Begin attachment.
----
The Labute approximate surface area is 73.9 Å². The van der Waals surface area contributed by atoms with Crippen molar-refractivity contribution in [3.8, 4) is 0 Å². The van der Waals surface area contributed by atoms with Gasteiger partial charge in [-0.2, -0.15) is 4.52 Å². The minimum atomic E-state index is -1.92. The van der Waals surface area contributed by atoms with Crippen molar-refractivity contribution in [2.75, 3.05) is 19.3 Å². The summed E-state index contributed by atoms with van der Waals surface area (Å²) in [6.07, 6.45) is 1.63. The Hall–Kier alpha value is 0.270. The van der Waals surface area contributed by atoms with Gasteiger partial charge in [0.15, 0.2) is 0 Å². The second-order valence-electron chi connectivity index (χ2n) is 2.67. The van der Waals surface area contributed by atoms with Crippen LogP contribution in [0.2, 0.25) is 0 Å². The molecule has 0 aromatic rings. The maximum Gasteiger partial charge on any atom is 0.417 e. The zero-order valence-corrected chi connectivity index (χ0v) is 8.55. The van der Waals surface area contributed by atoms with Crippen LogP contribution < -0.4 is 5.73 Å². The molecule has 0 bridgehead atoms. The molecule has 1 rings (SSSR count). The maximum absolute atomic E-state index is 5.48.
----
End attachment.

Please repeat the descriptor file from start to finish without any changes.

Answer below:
The Labute approximate surface area is 73.9 Å². The van der Waals surface area contributed by atoms with Crippen molar-refractivity contribution in [3.8, 4) is 0 Å². The van der Waals surface area contributed by atoms with Gasteiger partial charge in [-0.2, -0.15) is 4.52 Å². The minimum atomic E-state index is -1.92. The van der Waals surface area contributed by atoms with Crippen molar-refractivity contribution in [2.75, 3.05) is 19.3 Å². The summed E-state index contributed by atoms with van der Waals surface area (Å²) in [6.07, 6.45) is 1.63. The Hall–Kier alpha value is 0.270. The van der Waals surface area contributed by atoms with Gasteiger partial charge in [0.15, 0.2) is 0 Å². The second-order valence-electron chi connectivity index (χ2n) is 2.67. The van der Waals surface area contributed by atoms with Crippen LogP contribution in [0.2, 0.25) is 0 Å². The molecule has 0 aromatic rings. The maximum Gasteiger partial charge on any atom is 0.417 e. The zero-order valence-corrected chi connectivity index (χ0v) is 8.55. The van der Waals surface area contributed by atoms with Crippen LogP contribution < -0.4 is 5.73 Å². The molecule has 0 bridgehead atoms. The molecule has 1 rings (SSSR count). The maximum absolute atomic E-state index is 5.48.